Anchor Bay enters the Blu-ray 3D fray with Hoodwinked Too! Hood vs. Evil, and the results are predictably acceptable but far from extraordinary. The 2D-only release sported a fine 1080p transfer that was pretty much lacking thanks only to the inherent quality of the animation. That carries over into the 3D presentation. This one is serviceably bland; there's little here beyond general depth, and even then the image never really captures the same sense of natural space as the superior animated 3D titles. The film opens with a storybook lying flat on a table; there's an obvious sense of space from the table to the top of the book whether it's open or closed. The nighttime raid that follows squeezes out some perceptible depth, a rarity with blackened or very dark backgrounds. Longer shots with more complex animation -- the overhead shot of the lounge where Jimmy Ten Strings performs, for instance -- enjoys a very nice "realistic" scope and scale. A staircase seems to extend back into the screen in one shot, but the effect is somewhat lessened by the innate softness that characterizes the further steps. There are no real "pop out of the screen" moments; a missile shoots towards the audience at one point, but it hardly seems to penetrate the screen. All in all, this is a very average, very plain, but baseline effective 3D image.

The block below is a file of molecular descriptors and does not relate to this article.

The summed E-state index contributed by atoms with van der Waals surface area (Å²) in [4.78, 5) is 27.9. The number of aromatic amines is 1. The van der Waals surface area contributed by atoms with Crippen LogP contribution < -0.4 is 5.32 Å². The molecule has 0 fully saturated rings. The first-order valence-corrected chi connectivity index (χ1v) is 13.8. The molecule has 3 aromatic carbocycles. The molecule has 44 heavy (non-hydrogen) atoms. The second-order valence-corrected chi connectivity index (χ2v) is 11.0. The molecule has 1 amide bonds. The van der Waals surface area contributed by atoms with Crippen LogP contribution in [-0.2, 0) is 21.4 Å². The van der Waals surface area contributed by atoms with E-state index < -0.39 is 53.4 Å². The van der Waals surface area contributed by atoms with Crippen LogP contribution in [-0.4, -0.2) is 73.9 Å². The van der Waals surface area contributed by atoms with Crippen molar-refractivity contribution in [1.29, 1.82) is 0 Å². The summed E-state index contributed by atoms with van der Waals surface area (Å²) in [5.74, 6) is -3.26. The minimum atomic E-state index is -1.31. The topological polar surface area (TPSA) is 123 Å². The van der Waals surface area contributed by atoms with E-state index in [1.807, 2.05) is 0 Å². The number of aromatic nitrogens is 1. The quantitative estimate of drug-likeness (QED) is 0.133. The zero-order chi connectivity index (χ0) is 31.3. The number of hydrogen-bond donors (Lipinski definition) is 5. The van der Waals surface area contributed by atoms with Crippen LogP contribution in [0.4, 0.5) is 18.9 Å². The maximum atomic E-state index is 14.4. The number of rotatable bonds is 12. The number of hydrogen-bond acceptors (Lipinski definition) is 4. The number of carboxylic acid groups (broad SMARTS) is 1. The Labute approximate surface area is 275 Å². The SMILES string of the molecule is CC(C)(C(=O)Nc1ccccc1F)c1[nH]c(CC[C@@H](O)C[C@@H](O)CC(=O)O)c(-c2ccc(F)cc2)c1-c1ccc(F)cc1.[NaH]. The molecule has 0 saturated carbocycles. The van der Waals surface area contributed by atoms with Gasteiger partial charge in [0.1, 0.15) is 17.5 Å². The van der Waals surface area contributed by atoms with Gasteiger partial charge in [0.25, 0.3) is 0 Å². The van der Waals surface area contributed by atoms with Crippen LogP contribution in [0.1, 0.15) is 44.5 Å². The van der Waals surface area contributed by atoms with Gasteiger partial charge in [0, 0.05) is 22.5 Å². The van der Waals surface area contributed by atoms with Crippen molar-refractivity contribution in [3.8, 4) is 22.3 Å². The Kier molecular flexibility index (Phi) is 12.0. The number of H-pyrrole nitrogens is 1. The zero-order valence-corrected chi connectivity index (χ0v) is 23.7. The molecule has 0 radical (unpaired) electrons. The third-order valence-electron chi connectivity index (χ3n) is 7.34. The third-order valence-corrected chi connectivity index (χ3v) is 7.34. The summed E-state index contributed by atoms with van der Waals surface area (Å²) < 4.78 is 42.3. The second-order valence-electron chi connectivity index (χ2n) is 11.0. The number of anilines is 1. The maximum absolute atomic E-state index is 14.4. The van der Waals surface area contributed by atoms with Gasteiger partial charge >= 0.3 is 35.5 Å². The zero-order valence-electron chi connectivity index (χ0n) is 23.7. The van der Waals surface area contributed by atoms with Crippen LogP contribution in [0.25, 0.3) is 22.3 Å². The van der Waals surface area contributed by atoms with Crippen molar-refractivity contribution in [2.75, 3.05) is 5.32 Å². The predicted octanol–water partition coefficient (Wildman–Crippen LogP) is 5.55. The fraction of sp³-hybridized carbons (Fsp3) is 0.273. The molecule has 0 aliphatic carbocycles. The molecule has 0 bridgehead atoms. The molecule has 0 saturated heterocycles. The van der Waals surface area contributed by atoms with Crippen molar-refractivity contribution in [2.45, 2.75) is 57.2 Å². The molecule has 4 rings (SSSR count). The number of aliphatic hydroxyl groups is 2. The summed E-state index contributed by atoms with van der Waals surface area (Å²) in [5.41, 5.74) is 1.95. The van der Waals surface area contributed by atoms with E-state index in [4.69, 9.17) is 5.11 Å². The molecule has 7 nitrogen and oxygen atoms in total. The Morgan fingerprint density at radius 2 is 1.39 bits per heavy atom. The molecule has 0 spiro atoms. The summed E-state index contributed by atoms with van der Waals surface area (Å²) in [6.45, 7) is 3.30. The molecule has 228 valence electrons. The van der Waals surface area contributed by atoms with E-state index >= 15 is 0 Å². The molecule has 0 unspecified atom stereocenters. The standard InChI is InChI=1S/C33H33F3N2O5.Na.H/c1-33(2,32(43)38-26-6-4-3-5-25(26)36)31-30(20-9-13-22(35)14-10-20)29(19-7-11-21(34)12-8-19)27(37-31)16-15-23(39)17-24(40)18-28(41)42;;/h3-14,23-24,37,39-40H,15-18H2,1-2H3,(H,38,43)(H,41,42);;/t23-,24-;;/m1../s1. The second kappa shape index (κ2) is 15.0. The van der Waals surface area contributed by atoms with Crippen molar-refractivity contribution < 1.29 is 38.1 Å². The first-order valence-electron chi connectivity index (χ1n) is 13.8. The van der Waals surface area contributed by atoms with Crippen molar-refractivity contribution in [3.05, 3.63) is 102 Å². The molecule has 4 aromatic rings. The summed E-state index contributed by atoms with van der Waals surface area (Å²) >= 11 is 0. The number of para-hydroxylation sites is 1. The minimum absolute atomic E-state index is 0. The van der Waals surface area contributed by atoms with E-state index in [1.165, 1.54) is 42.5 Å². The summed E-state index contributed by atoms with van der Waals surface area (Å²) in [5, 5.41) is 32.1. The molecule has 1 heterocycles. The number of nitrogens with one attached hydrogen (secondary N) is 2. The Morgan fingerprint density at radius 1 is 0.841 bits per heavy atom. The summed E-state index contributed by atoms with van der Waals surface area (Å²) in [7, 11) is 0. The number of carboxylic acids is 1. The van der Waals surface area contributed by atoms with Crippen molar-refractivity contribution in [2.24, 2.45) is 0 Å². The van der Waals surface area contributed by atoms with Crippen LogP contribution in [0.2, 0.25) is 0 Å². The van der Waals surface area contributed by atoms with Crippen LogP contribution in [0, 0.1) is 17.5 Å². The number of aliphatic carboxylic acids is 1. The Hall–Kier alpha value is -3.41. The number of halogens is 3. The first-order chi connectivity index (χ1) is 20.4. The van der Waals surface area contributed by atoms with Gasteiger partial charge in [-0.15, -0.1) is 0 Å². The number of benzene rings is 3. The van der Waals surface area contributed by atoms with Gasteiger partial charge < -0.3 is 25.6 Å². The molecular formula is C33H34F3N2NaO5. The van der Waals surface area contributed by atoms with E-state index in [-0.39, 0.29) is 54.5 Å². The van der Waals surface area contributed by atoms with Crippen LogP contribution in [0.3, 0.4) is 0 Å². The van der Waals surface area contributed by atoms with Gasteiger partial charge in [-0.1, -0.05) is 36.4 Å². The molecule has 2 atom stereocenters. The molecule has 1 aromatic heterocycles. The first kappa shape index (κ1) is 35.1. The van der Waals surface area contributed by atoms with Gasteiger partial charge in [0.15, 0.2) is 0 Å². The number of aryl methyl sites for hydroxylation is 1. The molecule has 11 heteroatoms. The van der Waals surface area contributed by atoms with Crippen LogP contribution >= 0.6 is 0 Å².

As for the image's more generalized attributes, it stacks up quite well against the 2D-only image (also included on a separate disc identical to the standalone release). The transfer yields good strong details -- when the film allows. Faces and more complex textures such as city street and sidewalk pavement remain flat, with a few scattered niceties in the form of wooden planks on the bridge where Red fights a troll early in the film. Still, the image is decidedly lacking in that area, but fault the feature and not the transfer. Colors are accurate and pleasant, whether Red's bright cape or Jimmy's polished golden mug. Black levels yield mostly accurate shades, though they appear to lighten up in a few scenes. Banding is evident but not detrimentally so, and blocking is mostly a non factor. Again, the transfer is only as good as the source; Hoodwinked Too! Hood vs. Evil has a very cheap, lower-end feel to it, and that's readily evident from the beginning. All things considered, however, it could be worse. The 3D is fair but never really pops, and the general quality of the transfer isn't lessened when combined with the added third viewing dimension.